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In a Decision Involving O'Hare Airport's Planned Expansion, the U.S. Court of Appeals for the Seventh Circuit Rightly Rejects a Religious Land Use Claim


Thursday, Sep. 20, 2007

The U.S. Court of Appeals for the Seventh Circuit has now paved the way for O'Hare Airport to expand, in a persuasive opinion by Judge Wood, St. John's United Church of Christ v. City of Chicago. The opinion addresses questions involving the Free Exercise Clause and the Religious Land Use and Institutionalized Persons Act (RLUIPA), but ultimately rejects these objections to O'Hare's expansion.

As the decision points out, anyone who travels by air knows that one of the most likely sources of delay in the sky is O'Hare. One of the busiest airports in the world, it has outgrown its current facilities, and local, state, and federal authorities all agree that it must expand. The problem, however, is that expansion requires the exercise of the government's eminent domain power because the surrounding land is already in use.

Moreover, some of the use is religious use: The original proposal included the necessity of the government's taking land currently used for two religiously-affiliated cemeteries, Rest Haven and St. John's United Church of Christ.

No governing body relishes having to move cemeteries, and the authorities in this case reconfigured the plan to be as accommodating as it could, making it possible for one of the cemeteries - Rest Haven - to continue undisturbed. (Thus, Rest Haven's claims were dismissed as moot.) But the plan will now go forward over the objection of St. John's.

IRFRA and the Free Exercise Clause

In opposing the taking, St. John's cited the Illinois Religious Freedom Restoration Act (IFRA), one of the rash of state RFRAs enacted following the Supreme Court's decisions in Employment Div. v. Smith and Boerne v. Flores.

Like most RFRAs, including the federal version, IRFRA imposes strict scrutiny on neutral and generally-applicable governing decisions. This is a higher standard than the First Amendment's Religion Clauses require, for they are more concerned with laws that target religion, than laws that sweep some religious institutions within their neutral scope.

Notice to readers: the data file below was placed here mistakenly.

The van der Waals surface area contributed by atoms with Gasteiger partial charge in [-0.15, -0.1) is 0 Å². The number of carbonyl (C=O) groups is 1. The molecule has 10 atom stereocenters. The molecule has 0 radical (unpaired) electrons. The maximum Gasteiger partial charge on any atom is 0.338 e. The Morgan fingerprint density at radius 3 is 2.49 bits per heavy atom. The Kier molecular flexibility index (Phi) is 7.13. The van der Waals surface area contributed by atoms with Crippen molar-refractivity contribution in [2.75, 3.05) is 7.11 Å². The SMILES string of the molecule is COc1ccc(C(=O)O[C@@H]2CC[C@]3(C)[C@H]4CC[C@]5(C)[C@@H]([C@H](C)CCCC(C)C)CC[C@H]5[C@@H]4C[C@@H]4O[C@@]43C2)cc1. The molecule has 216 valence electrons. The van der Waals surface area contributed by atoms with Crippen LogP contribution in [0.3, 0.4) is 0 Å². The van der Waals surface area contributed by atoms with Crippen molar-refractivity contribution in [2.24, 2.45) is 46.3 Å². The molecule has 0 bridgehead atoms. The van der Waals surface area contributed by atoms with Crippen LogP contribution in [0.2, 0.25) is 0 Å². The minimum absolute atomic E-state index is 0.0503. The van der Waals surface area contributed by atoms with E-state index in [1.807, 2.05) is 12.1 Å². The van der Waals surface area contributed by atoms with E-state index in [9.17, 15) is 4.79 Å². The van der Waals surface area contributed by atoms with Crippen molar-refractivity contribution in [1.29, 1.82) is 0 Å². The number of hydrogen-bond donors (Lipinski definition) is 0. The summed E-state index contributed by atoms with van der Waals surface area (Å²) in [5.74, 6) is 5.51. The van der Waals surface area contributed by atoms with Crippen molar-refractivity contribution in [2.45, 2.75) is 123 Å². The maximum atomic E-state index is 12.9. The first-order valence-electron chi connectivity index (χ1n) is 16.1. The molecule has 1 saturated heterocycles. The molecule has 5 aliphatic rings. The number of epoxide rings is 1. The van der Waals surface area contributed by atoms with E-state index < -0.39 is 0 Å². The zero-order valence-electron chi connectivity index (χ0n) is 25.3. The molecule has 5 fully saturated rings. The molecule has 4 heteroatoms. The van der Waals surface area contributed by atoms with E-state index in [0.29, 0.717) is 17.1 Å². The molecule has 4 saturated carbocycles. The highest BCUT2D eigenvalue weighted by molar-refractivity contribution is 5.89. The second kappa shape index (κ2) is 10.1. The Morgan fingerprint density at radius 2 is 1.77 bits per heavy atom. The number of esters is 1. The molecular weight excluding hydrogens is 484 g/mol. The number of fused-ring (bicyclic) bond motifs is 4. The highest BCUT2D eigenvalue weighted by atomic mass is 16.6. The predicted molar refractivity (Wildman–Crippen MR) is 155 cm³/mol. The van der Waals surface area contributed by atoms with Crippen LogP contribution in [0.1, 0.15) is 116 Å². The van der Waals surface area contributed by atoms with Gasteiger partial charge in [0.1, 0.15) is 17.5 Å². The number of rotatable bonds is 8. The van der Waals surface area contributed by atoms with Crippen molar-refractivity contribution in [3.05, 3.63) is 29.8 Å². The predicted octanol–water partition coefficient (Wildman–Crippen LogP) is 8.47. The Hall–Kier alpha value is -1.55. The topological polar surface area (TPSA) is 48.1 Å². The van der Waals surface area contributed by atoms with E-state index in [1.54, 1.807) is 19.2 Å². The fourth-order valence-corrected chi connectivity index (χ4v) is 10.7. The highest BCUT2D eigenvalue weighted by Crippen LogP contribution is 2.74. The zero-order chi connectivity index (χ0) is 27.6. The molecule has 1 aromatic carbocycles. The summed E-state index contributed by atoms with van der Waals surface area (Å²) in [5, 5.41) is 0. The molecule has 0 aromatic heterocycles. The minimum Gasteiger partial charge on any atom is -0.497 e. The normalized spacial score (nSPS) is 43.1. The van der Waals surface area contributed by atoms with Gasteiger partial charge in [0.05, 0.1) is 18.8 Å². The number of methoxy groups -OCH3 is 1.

IRFRA forces the government to prove that any regulation substantially burdening religious conduct was passed to serve a compelling interest and constituted the least restrictive means (vis-a-vis the religious entity) of achieving that interest. In other words, IRFRA created a privilege for religious entities to fight otherwise neutral regulation.

Why St. John's Was Unable to Win Under IRFRA: An Express Exception for O'Hare

The problem for St. John's, however, was that IRFRA was specifically amended to say that nothing in it "limits the authority of the City of Chicago to exercise its powers under the [O'Hare airport expansion plan] for the purpose of relocation of cemeteries or graves located therein."

Notably, the amendment covers both religious and non-religious cemeteries. Yet St. John's challenged the amendment on the ground that it "targeted" a religious use in violation of the Free Exercise Clause - a type of argument that is becoming more and more common in religious land use litigation, with or without the facts to support it.

Here, the Seventh Circuit rejected the "targeting" claim, pointing out that "[t]here are simply no facts in the voluminous record on appeal that support any such claim of targeting religious institutions or practices." The court was right to so hold: Perhaps there might be a circumstance where carving out some aspect of a religious freedom statute might be some evidence of intentional discrimination, but no such evidence exists here.

St. John's argument with respect to IRFRA amounts, at base, to this: Once a RFRA is in place, an entitlement has been created. Thus, removal of the privilege constitutes constitutionally-actionable discrimination under the Free Exercise Clause.

This argument defies both common sense and Supreme Court precedent. The amendment to IRFRA simply returned religious entities affected by the O'Hare airport expansion to the normal, constitutional environment, wherein neutral, generally applicable laws, consistent with the Supreme Court's jurisprudence, can be applied to religious entities. Such entities are still protected by the Takings Clause's requirement of "just compensation"; the point is that they otherwise have no greater constitutional protection from neutral laws than do secular entities. Granted, the goal of the federal RFRA and the state versions was to put in place what the drafters felt was an already constitutionally-required regime. However, the Supreme Court, in Boerne v. Flores, emphatically rejected such reasoning.

The truth here is that St. John's is not being targeted; it is being reluctantly included in a larger plan. Its land, unfortunately, is situated on land that multiple authorities now have concluded is necessary for O'Hare to expand. Indeed, St. John's has had to concede as much. As the court put it, "St. John's does not allege that the City is seeking to acquire its land because of its religious significance; the City needs the land in spite of its current dedication to religious use."

St. John's Equally Questionable Equal Protection Argument